I’d like to address the cost of truffle oil, since it’s worth a mention. Great quality truffle oils are quite expensive. Don’t let that deter you from this recipe or versions of it. There are different grades of truffle oil and the cliché ‘ you get what you pay for’ is true here too. However, finding a  mid-grade oil is an affordable option and does the trick nicely. I buy a 50ml bottle from a couple different olive oil specialty shops for about $7. That’s expensive considering you are only getting 50ml, but a little goes a long way. I’ve been using the same bottle for just over a year and I still have a 1/3 of a bottle left. I can’t suggest strongly enough that A LITTLE GOES A LONG WAY. Start with just a thin drizzle and add more if need be. Truffle oil carries a strong flavor that can easily overpower even the flavor of blue cheese. Yes … even blue cheese. I’d like to mention that I’ve found if you add it at the very end, it preserves the flavor. It seems that the flavor diminishes during the cooking process, forcing me to use even more to attain the same intensity.

Please experiment if you enjoy this flavor combination as much as I do. It pairs well will spicy salad greens such as Arugula, or with something saltier such as chopped beet greens. You could do something hardier such as cooked barley tossed in a honey mustard vinaigrette and even get a little fussy by adding in fresh tarragon. The next recipe would make for a unique brunch idea. A frittata with baby potatoes and blue cheese would be lovely. A thin layer of sliced pears on top, finished in the oven for 15 minutes, skip the honey and simply drizzle with a black truffle oil.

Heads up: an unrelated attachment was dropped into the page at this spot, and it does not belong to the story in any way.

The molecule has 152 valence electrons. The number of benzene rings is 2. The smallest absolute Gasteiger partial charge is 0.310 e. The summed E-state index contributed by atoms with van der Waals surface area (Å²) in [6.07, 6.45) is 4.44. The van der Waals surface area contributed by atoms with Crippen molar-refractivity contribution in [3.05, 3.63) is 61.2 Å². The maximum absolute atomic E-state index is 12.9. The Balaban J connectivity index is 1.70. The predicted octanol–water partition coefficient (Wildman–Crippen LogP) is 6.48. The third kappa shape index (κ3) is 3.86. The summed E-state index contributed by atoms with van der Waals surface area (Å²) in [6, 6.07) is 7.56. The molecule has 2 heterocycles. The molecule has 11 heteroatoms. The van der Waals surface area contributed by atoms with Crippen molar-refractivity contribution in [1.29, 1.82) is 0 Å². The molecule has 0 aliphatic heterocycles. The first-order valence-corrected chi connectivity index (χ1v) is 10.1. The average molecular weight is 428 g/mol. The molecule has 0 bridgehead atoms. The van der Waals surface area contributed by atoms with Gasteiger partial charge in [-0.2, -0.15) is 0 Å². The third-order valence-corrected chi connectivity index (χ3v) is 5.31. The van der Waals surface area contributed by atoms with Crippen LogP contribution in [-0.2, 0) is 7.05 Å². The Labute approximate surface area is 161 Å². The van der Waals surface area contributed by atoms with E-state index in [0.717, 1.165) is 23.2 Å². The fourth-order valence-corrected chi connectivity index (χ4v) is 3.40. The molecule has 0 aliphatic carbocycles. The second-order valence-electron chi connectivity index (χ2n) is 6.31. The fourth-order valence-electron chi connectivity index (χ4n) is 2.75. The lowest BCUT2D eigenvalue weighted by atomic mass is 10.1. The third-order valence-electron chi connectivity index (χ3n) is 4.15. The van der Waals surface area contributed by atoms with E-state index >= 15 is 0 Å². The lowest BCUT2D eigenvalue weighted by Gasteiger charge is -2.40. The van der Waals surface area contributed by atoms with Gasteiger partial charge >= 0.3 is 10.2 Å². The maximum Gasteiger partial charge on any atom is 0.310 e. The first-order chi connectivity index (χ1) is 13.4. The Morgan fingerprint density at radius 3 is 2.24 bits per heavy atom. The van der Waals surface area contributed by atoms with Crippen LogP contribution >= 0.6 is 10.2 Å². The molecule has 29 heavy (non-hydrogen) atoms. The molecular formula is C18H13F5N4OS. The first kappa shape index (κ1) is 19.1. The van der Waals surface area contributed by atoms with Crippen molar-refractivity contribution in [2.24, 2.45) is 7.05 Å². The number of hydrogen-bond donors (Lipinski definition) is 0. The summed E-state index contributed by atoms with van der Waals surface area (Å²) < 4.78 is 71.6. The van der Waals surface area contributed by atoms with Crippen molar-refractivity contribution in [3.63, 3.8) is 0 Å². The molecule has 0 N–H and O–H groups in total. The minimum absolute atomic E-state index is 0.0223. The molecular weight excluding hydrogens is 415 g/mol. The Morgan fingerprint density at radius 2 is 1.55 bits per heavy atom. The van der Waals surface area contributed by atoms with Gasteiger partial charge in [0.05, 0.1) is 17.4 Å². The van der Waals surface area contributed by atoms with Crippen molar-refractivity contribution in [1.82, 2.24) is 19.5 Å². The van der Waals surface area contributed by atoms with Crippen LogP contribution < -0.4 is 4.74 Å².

Pear and Blue Cheese Tartine with Black Truffle Oil

4 slices of your favorite bread
1 ripe pear
blue cheese of choice
honey to drizzle
black truffle oil to drizzle

1. Preheat oven to 375 degrees, F. if you are choosing to heat and soften the cheese slightly. This is optional. Toast the bread using a toaster or do it in the oven.

2. Place a layer of sliced pear on each slice of toasted bread. Add chucks of crumbled blue cheese on top of the pear slices. Place the slices on a cookie sheet and bake until cheese is starting to soften, about 3-5 minutes. Remove the tartines from the oven and drizzle with honey and black truffle oil. In a snap you could skip the whole oven process but I do find that the flavors seem married better when slightly heated through.

Notes: If you are using creamier styles of milder blue cheese, you may want to put the cheese onto the bread first, melt it in the oven slightly, then proceed to adding the pear slices. Return the cookie sheet to the oven and heat for another 2 minutes. Remove the tartines from the oven and drizzle with the remaining ingredients.

Related post on The Restless Palate: Beet and Walnut Barley Risotto with Bacon and Blue Cheese (or Feta)

The Christian Science Monitor has assembled a diverse group of food bloggers. Our guest bloggers are not employed or directed by The Monitor and the views expressed are the bloggers' own and they are responsible for the content of their blogs and their recipes. All readers are free to make ingredient substitutions to satisfy their dietary preferences, including not using wine (or substituting cooking wine) when a recipe calls for it. To contact us about a blogger, click here.